But when I started to do some more digging on your background, I saw that you came from very humble beginnings and I saw that one work experience said that you were a housekeeper and you clean bathrooms, clean floors, take out the trash. So, before we dive into the successful part of your career, I first want to talk about your humble beginnings and if you can take myself and our audience through that experience.


Gorick: Sure thing, yeah, I appreciate the question and you’re totally right when someone sees the words Harvard and investment banker and management consultant, there’s a certain association that people start having just subconsciously in their minds. What a lot of people don’t expect is for me to then come forward and say, “I’m the proud son of a working-class single mother who left school when she was 12 years old and she ended up spending all her career, much of her career at least working in a sewing machine factory. And it was when I was 14 years old, two years older than my mother was when she started working full-time that my mom was laid off from her sewing machine factory job. And I as the person in the house who knew how to get onto the internet, who knew how to speak English became the person to step up. 

And so, I ended up spending recesses learning to write resumes and cover letters, afternoons at the public library looking for jobs and evenings, coaching my mom coaching in bold and underlined italicized characters here because it was just through trial and error. And I mentioned all of this, not because I was successful, but because I was unsuccessful. I/we ended up applying to hundreds of jobs and ended up getting zero callbacks. For years thereafter I found myself wondering, what was I missing? How could I, as someone who got good grades in school who saw myself as resourceful, not be able to go through something that seemed so easy, at least on the outside? And it wasn’t until I was in high school that I met someone at another school who was yelling, and it wasn’t until high school came along that I started uncovering the answer bit by bit. 

The first that came when I went to a student leadership camp and I met someone who had applied to Yale University and had gotten in. I broke the ice with this person. We ended up chit chatting. I ended up following up and staying in touch and through this person who ended up becoming a friend and a mentor to me, I ended up learning that there was so much more to applying to college than what was written on these college application websites. It wasn’t just about tossing a five-paragraph essay over the fence and praying for the best. You had to write a certain style of essay. It wasn’t enough to just send the recommendation link off to your teachers, you need to hold their hands through the process and let them know what to focus on and not. 

And these unspoken rules ended up working. I ended up becoming the first in my family to pursue a higher education and I was lucky enough to have gotten into Harvard, that was the first aha moment that, ‘Wow! Google is only useful if you know what to google for,’ and I just didn’t have the vocabulary for googling, for how one really gets into these spaces. The second big aha moment came when I was in college and this was the first time that I was in such a densely populated area where people could call their parents doctors, lawyers, CEOS, senators, what have you. And I noticed that they just went through life and career navigation in a totally different way, whereas I was applying the same tactics that I had applied with my mom, which was just click, submit on these applications. They were off doing something very different. They were building relationships behind the scenes; they were getting people to pound the table to pluck their application out from the pile. Whereas I had walked away from so many of these career fairs with three plastic water bottles, they walked away with internships and jobs. And so, I ended up looking left, looking right, and emulating the techniques of what I call these insiders and ended up landing jobs at Credit Suisse and Investment Banking and then Boston Consulting Group as a management consultant.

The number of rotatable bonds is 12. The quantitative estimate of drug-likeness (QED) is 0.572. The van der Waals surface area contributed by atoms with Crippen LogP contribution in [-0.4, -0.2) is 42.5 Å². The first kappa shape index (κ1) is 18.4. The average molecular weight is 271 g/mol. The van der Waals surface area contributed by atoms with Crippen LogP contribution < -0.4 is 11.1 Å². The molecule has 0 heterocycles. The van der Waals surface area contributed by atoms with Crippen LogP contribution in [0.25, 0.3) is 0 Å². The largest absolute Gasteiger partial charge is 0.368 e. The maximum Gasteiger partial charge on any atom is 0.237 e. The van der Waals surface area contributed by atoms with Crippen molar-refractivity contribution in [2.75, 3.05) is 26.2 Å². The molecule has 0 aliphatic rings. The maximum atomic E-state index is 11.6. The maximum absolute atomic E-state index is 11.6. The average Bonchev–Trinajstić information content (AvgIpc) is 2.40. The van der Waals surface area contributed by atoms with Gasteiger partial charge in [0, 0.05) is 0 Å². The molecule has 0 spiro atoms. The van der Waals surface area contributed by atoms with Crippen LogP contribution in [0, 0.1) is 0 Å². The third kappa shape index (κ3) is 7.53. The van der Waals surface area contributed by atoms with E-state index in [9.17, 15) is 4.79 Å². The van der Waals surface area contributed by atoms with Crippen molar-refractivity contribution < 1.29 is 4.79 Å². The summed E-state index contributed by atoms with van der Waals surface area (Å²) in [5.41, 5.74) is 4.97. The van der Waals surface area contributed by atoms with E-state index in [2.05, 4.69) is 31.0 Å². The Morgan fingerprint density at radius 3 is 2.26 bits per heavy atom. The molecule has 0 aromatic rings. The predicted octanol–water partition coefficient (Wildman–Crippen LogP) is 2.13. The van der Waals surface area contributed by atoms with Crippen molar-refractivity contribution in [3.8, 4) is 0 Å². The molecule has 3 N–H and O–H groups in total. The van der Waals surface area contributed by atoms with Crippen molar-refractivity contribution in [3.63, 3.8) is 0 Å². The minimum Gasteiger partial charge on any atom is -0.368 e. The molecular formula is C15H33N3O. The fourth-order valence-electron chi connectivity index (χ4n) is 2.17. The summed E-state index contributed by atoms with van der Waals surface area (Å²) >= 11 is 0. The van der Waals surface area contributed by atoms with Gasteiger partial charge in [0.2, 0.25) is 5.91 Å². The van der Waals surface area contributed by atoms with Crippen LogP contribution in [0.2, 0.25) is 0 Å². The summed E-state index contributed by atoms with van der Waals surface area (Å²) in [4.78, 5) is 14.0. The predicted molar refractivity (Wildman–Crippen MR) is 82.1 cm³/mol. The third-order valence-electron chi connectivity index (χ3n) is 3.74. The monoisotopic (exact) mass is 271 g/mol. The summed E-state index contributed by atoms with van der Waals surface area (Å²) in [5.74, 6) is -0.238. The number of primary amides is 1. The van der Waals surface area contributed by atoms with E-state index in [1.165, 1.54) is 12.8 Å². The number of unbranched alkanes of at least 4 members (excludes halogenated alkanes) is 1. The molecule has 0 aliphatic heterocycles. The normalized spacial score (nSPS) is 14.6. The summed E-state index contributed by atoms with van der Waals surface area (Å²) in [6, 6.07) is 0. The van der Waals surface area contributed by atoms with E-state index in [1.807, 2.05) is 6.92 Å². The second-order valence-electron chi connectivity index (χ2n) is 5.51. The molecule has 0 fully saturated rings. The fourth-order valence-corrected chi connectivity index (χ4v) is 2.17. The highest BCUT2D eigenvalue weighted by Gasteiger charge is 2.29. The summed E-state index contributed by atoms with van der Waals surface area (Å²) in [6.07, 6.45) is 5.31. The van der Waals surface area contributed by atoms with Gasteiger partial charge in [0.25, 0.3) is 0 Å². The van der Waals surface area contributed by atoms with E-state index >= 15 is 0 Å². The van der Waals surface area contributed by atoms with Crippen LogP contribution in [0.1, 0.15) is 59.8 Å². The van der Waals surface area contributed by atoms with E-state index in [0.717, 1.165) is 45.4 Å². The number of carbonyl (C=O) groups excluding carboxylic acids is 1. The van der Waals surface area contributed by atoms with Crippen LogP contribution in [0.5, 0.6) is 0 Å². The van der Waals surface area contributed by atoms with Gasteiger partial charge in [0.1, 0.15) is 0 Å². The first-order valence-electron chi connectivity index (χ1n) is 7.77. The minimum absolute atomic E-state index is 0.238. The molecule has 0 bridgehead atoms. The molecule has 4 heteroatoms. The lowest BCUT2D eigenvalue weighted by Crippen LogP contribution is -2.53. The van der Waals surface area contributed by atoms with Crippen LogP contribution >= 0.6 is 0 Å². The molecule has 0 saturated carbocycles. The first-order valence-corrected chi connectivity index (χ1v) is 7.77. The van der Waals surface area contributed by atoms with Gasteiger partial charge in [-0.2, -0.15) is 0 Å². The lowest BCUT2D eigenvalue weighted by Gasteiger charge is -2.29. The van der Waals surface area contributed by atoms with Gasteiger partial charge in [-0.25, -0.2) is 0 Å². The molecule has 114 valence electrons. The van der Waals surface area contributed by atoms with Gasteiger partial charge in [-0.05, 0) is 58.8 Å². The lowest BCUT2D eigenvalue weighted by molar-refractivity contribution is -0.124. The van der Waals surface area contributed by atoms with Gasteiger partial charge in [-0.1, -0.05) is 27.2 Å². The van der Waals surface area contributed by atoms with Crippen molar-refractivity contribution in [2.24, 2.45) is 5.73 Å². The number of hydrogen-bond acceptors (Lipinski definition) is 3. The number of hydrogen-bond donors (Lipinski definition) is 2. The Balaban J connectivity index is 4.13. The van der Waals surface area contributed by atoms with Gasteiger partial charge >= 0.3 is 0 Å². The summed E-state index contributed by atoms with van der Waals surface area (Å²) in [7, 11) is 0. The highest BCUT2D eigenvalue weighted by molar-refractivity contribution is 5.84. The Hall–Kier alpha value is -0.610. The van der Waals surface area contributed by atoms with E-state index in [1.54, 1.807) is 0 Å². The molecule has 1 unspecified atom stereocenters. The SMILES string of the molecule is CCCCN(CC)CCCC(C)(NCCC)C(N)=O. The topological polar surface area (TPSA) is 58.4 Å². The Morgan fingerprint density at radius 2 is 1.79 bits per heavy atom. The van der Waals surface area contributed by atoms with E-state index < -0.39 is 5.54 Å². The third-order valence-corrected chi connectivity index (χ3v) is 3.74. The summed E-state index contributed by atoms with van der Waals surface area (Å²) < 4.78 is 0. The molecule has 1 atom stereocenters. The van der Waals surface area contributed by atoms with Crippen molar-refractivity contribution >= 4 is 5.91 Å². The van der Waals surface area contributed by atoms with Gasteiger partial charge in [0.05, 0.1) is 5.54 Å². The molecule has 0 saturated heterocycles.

And over the course of accumulating this privilege, I started realizing, ‘Wow, what responsibility do I have to hopefully pave a smoother path for people coming after me?’ And so, what started off as a series of shower thoughts ended up becoming coaching that I’ve done here at Harvard with first-generation low-income college students, served as a career advisor at UMass Boston, University of Massachusetts Boston and then it all culminated in this book, which was just released this April with Harvard Business Review. All with the intent of just bottling up everything that I wish someone could have told me earlier and democratizing it to the world.


Well, such an incredible story, such humble beginnings and especially, it’s crazy. I remember when I was 14 playing at recess, I was not helping my parents write a resume, but I think it is so remarkable that you were helping your mom throughout this process and trying to learn as you go and now being older and looking back on your experience, you want to make sure that people don’t fall into the same traps that you did. And I know for instance, my mom is a first-generation college student. 

She came from Mexico and immigrated to the United States and it wasn’t easy coming over and I totally understand where you’re coming from and again, such a remarkable story. I wanted to ask you because again, you could portray your very successful career just starting at the win, but why do you still have those humble beginnings on your LinkedIn for instance, being a housekeeper? I feel like there must be a reason that you keep having it there. Is it maybe a talking point because that’s never going to leave you, your humble beginnings?